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mint

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Everything posted by mint

  1. cassis we adore normandy, the romanesque architecture and the wonderful lushness of the countryside.  it all feels so green and so clean; therefore must have "healthy" weather! we went there january of this year to check out property and it was sooooooooooo cold! we went out one night for dinner and i could hardly breathe because the weather was so frosty still love normandy, however, and will go again, whatever the weather now we have bought in the charente maritime.  it was lovely in march, may, august and, i hope, next month.  haven't gone there to live yet so can't give an informed opinion. in the end, we went by the fact that there were ginormous sunflowers and, bordeaux being synonymous with red wine and good living, we thought we couldn't go wrong 
  2. jupiter as far as i know there isn't any shortcut to buying a french house if you want value for money.  i spent hundreds of hours researching regions and different types of housing.  i searched agents' sites (french & british) and sites advertising private sales.  i combed specialist publications, british national papers and french local newspapers i followed up on every property that i thought was, on paper, good value.  i made half a dozen or so visits to the regions that i thought represented the best value i constructed a matrix and scored the houses that i viewed, giving them ticks in boxes such as walking distance to shops, minimum 2 bathrooms, etc i visited some 70 houses and now i HAVE bought but i STILL don't know definitely whether i had the best value i could have had. in the end, it's a matter of comparing carefully like with like and developing an extra (almost sixth) sense about value and also about whether the property is where you can see yourself living happily i do think there is excellent value in virtually all areas of france but you do have to have bags of patience and to be prepared to spend time, money and effort to secure your bargain! 
  3. pangur i am most grateful.  i will investigate further when i am in france next month.  i WAS offered 15% discount if i do not need installation so it might be worthwhile for me to see if someone else other than the dealer can install it for less than 15% of 7000 euros! will look at your combination with the wood option if that means less VAT as well.  i do think i need the hood however because we have nothing at the moment and i am told that these range cookers can generate a lot of heat and steam and that an efficient extractor system is essential so pleased you posted this message because i can now go to the shop armed with your figures!   
  4. pangur tried sending you a private email but don't think that worked.  would like to know more about how you acquired your godin.  i have it in mind to buy a godin chatelaine pyrolese model have been quoted some 7300 euros including installation and extractor hood and wondering if it's worth trying another shop to see if i can get it at a better price did you buy from a dealer or direct from the manufacturer any advice would be greatly appreciated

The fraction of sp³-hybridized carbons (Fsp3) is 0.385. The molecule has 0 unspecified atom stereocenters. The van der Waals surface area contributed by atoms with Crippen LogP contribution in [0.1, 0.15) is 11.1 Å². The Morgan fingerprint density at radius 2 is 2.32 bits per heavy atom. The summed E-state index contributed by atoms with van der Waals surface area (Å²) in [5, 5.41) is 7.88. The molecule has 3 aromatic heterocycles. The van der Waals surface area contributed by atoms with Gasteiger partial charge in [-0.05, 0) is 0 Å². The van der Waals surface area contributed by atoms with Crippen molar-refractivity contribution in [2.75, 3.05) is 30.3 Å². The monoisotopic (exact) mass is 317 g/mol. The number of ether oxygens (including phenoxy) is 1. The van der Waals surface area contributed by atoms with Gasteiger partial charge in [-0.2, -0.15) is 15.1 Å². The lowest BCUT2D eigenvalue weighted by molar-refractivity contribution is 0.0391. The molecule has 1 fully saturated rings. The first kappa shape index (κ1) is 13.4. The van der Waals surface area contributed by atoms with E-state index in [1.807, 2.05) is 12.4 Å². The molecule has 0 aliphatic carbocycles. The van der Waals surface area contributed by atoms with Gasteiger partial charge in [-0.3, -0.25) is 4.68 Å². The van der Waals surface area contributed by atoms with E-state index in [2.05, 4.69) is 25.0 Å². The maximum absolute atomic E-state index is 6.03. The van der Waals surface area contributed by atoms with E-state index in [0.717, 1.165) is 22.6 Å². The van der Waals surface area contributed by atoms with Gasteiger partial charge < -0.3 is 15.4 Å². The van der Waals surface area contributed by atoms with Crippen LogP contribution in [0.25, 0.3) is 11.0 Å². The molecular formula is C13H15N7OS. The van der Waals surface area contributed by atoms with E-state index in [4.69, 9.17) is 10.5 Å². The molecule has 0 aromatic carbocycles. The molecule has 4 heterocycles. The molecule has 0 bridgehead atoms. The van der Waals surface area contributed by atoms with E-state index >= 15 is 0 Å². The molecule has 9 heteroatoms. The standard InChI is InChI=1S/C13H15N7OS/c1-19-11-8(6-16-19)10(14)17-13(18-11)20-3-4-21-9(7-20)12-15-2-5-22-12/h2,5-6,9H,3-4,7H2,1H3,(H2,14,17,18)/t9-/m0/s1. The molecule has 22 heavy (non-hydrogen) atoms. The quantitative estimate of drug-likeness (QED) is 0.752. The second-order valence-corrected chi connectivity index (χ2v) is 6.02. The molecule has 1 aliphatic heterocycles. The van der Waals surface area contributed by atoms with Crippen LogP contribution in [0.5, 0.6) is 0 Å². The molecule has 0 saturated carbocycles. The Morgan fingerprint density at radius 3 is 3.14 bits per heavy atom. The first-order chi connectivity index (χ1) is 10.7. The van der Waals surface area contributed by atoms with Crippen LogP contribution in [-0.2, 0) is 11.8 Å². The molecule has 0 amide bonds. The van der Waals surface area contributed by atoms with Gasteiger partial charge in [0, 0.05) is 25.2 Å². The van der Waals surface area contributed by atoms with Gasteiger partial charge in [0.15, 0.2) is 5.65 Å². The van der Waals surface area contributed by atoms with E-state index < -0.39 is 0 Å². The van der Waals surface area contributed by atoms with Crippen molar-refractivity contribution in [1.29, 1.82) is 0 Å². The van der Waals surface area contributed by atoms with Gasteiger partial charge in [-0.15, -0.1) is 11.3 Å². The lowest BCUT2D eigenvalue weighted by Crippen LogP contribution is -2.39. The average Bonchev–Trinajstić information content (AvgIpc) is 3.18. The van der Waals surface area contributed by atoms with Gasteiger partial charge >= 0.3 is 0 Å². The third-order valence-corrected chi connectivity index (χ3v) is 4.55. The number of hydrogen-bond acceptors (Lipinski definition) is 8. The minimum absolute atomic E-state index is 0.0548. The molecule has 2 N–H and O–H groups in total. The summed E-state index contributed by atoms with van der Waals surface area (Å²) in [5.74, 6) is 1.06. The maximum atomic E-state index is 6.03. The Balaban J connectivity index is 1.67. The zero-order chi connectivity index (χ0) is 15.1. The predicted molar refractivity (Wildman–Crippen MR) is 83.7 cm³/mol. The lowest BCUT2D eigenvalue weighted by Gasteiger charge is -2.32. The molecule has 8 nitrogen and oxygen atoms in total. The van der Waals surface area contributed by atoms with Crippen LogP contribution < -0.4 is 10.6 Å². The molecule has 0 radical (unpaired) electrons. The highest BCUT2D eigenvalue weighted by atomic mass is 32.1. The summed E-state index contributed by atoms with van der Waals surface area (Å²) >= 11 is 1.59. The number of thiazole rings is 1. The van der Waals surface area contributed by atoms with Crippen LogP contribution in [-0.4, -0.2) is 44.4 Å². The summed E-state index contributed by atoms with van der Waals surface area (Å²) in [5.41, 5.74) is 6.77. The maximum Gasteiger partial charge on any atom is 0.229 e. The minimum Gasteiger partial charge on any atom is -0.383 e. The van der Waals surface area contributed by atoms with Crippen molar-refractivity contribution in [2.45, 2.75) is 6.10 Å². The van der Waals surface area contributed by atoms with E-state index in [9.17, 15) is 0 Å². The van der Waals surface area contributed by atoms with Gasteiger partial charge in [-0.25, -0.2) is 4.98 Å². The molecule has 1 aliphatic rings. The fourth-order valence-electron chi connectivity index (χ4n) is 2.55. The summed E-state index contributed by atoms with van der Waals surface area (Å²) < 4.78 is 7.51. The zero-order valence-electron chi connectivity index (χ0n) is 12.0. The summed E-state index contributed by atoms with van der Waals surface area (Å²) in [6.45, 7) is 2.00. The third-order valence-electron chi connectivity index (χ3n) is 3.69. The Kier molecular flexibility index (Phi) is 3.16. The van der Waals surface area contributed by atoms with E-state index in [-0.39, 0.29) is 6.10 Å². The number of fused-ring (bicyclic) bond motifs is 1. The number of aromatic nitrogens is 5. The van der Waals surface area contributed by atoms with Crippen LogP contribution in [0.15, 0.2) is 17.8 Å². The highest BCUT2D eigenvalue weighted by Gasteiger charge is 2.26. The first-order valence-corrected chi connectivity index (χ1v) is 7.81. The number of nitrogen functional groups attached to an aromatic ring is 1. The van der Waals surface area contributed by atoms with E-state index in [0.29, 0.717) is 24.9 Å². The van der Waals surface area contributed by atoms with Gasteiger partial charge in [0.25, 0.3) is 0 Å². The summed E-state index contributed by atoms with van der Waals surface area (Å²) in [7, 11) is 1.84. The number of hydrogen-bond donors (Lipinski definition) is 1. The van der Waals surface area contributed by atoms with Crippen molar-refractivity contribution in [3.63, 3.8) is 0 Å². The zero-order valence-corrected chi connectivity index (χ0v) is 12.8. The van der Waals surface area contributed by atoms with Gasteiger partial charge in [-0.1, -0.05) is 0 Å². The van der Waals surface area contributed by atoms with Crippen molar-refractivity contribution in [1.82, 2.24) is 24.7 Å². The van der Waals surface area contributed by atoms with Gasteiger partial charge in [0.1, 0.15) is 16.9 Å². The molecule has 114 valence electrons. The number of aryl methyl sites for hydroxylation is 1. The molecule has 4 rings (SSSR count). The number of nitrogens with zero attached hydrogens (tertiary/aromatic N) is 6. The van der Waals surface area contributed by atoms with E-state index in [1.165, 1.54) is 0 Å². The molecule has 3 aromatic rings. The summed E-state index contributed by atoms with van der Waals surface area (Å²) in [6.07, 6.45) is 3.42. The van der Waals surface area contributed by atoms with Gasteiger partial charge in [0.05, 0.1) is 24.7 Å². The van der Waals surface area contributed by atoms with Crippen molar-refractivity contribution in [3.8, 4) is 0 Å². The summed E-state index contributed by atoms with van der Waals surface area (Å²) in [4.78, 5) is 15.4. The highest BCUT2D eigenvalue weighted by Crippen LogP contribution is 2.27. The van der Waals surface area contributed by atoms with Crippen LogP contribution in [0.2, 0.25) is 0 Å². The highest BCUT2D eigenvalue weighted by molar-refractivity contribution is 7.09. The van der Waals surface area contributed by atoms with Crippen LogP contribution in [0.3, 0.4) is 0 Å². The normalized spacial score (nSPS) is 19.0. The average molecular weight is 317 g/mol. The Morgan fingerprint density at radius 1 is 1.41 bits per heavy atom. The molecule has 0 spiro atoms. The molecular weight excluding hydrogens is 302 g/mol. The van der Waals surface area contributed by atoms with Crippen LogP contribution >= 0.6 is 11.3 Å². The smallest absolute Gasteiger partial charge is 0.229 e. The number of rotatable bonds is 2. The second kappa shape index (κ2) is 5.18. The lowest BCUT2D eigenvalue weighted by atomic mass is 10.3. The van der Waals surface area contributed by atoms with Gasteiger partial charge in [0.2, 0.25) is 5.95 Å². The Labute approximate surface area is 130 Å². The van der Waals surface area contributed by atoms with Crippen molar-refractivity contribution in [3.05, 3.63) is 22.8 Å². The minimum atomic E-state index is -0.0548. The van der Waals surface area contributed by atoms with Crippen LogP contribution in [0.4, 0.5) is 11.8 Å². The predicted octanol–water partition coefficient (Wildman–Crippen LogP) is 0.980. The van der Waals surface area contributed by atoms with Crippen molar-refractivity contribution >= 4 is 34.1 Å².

5. just going through this process.  we paid the 178 euros fee to the syndicat des eaux and the chap has been out to survey the land.  we will be requiring a pump as we need to put the fosse towards the rear of our property where the land rises up a bit have not yet had estimates as we are awaiting the fosse man to come up with a scheme so don't know exactly how much it will cost.  we have budgeted 6000 to 7000 euros for the work we have sandy porous well-drained soil but we might need longer drains on account of distances.  will keep you posted if you like.  email me privately and i will keep your address on my system so that i can fill you in (no pun intended) when they give us a price and come to dig up our land for the works . all the best
  6. kathy you are sooooo right!  most people do not commission surveys.  it seems crazy; here they are making what is, for the vast majority,  the MOST expensive purchase of their lives and they blithely go ahead without proper advice and counsel.  why on earth do they do it? you are also right to point out the difference between a survey and a valuation.  i would go one step further - there is also a difference between the usual "homebuyer's report" and a survey carried out by a chartered building surveyor or qualified engineer.  admittedly, the homebuyer's report is better than nothing but it IS only on a pro forma and only those elements of the building on the pro forma are looked at.  it is a somewhat restricted inspection and not on a par with a properly-prepared report with detailed comments on the construction and the site to be fair, a full structural survey is often impractical as it would mean pulling up fitted carpets, looking behind fitted furniture, digging down to foundations to look at them, etc.  needless to say, it's not easy or even necessary to go that far, bearing in mind the property still at this stage belongs to the vendor!  however, if a suitably experienced and qualified building surveyor is engaged s/he can generally suss out problems by close examination of elements s/he is able to see including walls, roof spaces, method of construction and so on. i do think that we can all be guilty of taking complete leave of our senses when our emotions are engaged.  and i don't think us brits get more emotional than when house transactions are involved!